What's driving consumer desire for plant-based foods?
At the Institute of Food Technologists conference, several panelists credited it to growing interest in protein and clean eating
The plant-based eating trend dominated both panel discussion and the show floor at at the Institute of Food Technologists conference last week.
From tomato extracts used to reduce sodium levels to legumes used for alternative flours, milks and “meat” products, conference exhibitors had a plant-based solution for virtually every consumer need. More interesting, however, was the consensus between scientists, activists and industry executives that this movement is being driven by two mega-trends in the food space: protein demand and clean eating.
These trends are often categorized as competing — or at least parallel — movements, but many panelists asserted that they are evolving together, and the success of each is beneficial to the whole.
Plants and consumers: a changing relationship
“[Plant-based eating] isn’t niche — it’s powerful,” Steven Walton, general manager of research firm HealthFocus International, said during an IFT panel last week. “Once consumers make this move, few are going to go back.”
Walton said that industry players are often distracted by terms like vegan, vegetarian and flexitarian when trying to understand how this consumer behavior is evolving. He suggested that the movement stretches beyond static definitions of consumer diets and reveals a changing relationship between consumers and plants.
“Most consumers haven’t yet conceptualized plant-based eating, but their interests and behavior align with this movement,” he said.
He explained that there is a difference between consumer perception, belief and motivation when it comes to acceptance of a fully or quasi- plant-based diet.
“I don’t believe this is meat vs. plant. That’s not what’s driving this trend. These are parallel universes with equal power and opportunity. It’s fool’s gold if you look at these spheres and pit them against each other.”
General manager of research firm HealthFocus International
According to HealthFocus data, 17% of U.S. consumers aged 15 to 70 currently claim to eat a predominately plant-based diet, while 60% report to be cutting back on meat-based products. Of those who are reducing their intake of animal-based proteins, 55% say the change is permanent, and 22% hope that it is.
Walton was quick to clarify that he doesn’t believe rejection of meat is fueling industry-wide behavior change.
“I don’t believe this is meat vs. plant. That’s not what’s driving this trend. These are parallel universes with equal power and opportunity,” he said. “It’s fool’s gold if you look at these spheres and pit them against each other.”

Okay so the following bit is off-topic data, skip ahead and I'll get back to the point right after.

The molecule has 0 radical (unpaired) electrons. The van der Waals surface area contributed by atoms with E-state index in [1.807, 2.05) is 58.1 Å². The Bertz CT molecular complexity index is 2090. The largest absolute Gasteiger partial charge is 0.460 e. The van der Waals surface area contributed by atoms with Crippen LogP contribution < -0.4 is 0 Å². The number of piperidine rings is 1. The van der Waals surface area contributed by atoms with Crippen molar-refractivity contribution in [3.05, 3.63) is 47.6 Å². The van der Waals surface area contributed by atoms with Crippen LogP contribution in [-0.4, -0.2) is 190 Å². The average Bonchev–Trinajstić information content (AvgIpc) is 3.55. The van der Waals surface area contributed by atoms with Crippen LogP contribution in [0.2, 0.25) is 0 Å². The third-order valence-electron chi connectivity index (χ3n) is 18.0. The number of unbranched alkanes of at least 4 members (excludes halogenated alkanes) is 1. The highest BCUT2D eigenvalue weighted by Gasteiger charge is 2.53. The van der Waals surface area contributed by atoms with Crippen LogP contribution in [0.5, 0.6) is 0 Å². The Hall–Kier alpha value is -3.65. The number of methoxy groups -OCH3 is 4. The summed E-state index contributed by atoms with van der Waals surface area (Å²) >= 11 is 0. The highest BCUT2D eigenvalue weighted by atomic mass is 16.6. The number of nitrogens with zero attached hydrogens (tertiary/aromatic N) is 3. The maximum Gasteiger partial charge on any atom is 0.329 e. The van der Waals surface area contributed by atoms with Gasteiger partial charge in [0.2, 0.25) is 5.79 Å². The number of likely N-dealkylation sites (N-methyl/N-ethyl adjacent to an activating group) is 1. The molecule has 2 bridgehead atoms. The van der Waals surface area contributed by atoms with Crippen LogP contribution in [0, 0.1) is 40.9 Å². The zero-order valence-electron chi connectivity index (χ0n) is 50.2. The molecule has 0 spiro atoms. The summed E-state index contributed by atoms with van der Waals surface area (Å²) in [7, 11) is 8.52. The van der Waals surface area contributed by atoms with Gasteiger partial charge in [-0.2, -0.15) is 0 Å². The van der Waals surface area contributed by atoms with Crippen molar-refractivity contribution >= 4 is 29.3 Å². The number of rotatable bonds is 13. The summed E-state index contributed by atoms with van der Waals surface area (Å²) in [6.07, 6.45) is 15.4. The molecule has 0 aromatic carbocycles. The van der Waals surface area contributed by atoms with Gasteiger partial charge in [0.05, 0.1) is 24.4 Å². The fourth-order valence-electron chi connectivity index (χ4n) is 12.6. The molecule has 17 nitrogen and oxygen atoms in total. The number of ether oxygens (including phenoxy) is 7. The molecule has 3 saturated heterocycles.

Instead, Walton suggests that much of this change stems from a desire to incorporate more fruits and vegetables into daily diets — a shift he says is visible across every consumer demographic and age group.
From 2012 to 2016, plant-based product claims in the U.S. grew at a CAGR of 35.8%, with 220 related product launches in 2016 and 320 in 2015, according to HealthFocus. Walton said that as more manufacturers overcome consumer barriers to plant-based eating — such as taste, convenience, availability and cost — the segment will continue to thrive.
“The entry points are multiple… and core to consumer beliefs, motivations, lifestyles and interests,” he said. “Opportunity for growth and new products [in plant-based foods] is strong, and we are in for an exciting time.”
The power of protein
Over the past few years, protein has become a symbol of health and nutrition in the food space. The nutrient may be oversaturating the American diet, but people continue to search for cereal, coffee, ice cream and other products that flaunt a value-added protein label.
“I can’t think of any other nutrient, macro or micro, where more is better in the mind of the consumer,” Walton said.
Eighty-five percent of consumers say they are getting enough protein in their diet, but 66% say they are more than a little concerned about it, according to HealthFocus data. Walton said that the top reasons for interest in protein include consumer desire for healthy diets, weight management, building muscle, boosting energy and managing appetites.
Christie Lagally, senior scientist at the Good Food Institute, a nonprofit promoting the development of plant-based and clean meat, said that growing awareness of health, nutrition and the food industry’s environmental footprint is driving demand for plant-based proteins rather than those from whey or beef.
“It’s better overall to use a pea protein compared to what it takes to source a whey protein,” Lagally told Food Dive. “[Animal-based proteins] have been very hard on our environment, hard on human health and extremely hard on animals.”
Plant-based meat producers like Beyond Meat and Impossible Burger have made plant-based proteins more palatable than ever. Lagally said that compared to the traditional meat industry, the segment is still far from mainstream.